As part of the development, Benzinga spoke with Trading.TV CEO and founder Tobias Heaslip.
About: In light of the pandemic, awareness around financial sustainability rose; society is more interested in saving and investing, rather than spending and saving.
That’s according to Heaslip, who spent nearly a decade in analysis and trading at large buy- and sell-side institutions like Goldman Sachs (NYSE: GS), Morgan Stanley (NYSE: MS), Sculptor Capital Management (NYSE: SCU) – formerly Och-Ziff Capital Management – and Barclays (NYSE: BCS).
“It was sort of the golden age of investment banking as it relates to TMT deals and social media was just becoming an investable asset class,” Heaslip explained. “I was eventually asked to become the resident social media expert because I was the only young person to actually use the products.”
Having helped take Facebook Inc (NASDAQ: FB), Groupon Inc (NASDAQ: GRPN) and Snap Inc (NYSE: SNAP), among others, public, the founder saw a unique opportunity appear given advances in market structure and engagement on social media platforms.
“As a trader, you’re always looking for the next big secular theme,” he said. “In 2019, I started to feel like there were two main secular trends that were going to last for at least 10 years.”
The first was the emergence of the creator economy – individuals monetizing the pursuit of their passion – and the second was the retail revolution with respect to the democratization of stock and alternative asset trading via platforms like Robinhood, Coinbase and Rarible.
“When Facebook and Instagram were coming out, the idea was that creators would come on and provide content that would be sold to advertisers,” Heaslip said in reference to the first big theme. “Then, Robinhood democratized access to investing and I started to see really robust communities start to form online between sneakers, NFTs, and trading cards.”
“We’re the world’s first social livestream and immersive chat platform for traders and financial content creators,” Heaslip said on platform content spanning everything from stocks and options, to cryptocurrency, NFTs, trading cards, and sneakers. “Creators come on the platform, create content via live stream and on-demand video, and there’s immersive chat.”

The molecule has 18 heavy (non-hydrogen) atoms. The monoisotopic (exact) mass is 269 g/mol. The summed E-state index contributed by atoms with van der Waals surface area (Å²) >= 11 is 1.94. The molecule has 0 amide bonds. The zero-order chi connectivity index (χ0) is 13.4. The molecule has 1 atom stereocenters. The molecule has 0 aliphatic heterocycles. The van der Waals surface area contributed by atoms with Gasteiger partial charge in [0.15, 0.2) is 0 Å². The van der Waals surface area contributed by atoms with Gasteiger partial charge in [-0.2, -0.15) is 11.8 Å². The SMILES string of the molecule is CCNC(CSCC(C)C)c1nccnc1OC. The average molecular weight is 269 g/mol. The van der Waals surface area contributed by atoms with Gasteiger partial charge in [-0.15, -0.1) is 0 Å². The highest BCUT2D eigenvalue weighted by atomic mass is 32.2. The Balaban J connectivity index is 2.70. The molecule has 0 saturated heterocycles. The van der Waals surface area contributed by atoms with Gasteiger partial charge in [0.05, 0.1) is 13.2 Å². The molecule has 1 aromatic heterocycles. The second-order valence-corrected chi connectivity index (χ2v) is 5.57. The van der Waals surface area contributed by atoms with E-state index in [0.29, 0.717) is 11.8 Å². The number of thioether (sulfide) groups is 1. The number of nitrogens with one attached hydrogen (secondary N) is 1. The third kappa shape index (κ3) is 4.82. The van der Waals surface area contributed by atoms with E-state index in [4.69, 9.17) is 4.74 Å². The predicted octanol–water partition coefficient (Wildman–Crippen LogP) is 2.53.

Core Product: The launch of Trading.TV comes as trends suggest investors more so trust themselves and their embedded networks like TikTok, Reddit and Twitter.
“The data supports that 100%; for as long as we’ve been taking confidence metrics associated with how well the people trust institutions ... that confidence interval is the lowest in history.”
No longer are investors interested in being informed by big-name institutions. Rather, they look to their peer group – friends and family – when it comes to monetary issues.
“What about the billions of people that don’t have that resident financial expert in their network,” Heaslip asked. “They’re going to go to these different online communities and there’s not a centralized hub of all that activity.”
In centralizing the content of those communities, Trading.TV comes as the ideal distribution mechanism to push a fintech product. So, in addition to consuming Trading.TV media, users can trade commission-free stocks, ETFs, and cryptocurrencies, fractionally.
“Once the cryptocurrencies are in custody, we can even do crypto credit cards, crypto banking, and high-interest savings accounts, too.”
Graphic: The Trading.TV platform.
Monetization: On the social side, the firm monetizes via a small tax on tips, donations, subscriptions, and advertising revenue.
“Creators traditionally have relied on sponsorships as the main source of their income,” the founder said. “The problem is that the creator struggles in making those deals themselves – they don’t have the bandwidth – so an internal team will work with both the company and creator to match them up. We make a small commission on that.”
On the fintech side, monetization happens through trading-oriented activities, as well as stock- and margin-lending, and staking.
Recent Events, Innovation Outlook: In addition to partnering with brands like Benzinga, to expand the depth and breadth of its product offer, Trading.TV announced the closure of a $6.1 million seed round.
Funds will be used to help the firm exit its beta, launch a $1 million creator fund, as well as hone in on design and engineering.
“We’re trying to bring engineering in-house,” Heaslip said on how difficult it is to procure computer science talents. “We’re well oversubscribed from a creative standpoint and we want to make sure feedback is going into product development.”
To join the Trading.TV waitlist, click here.
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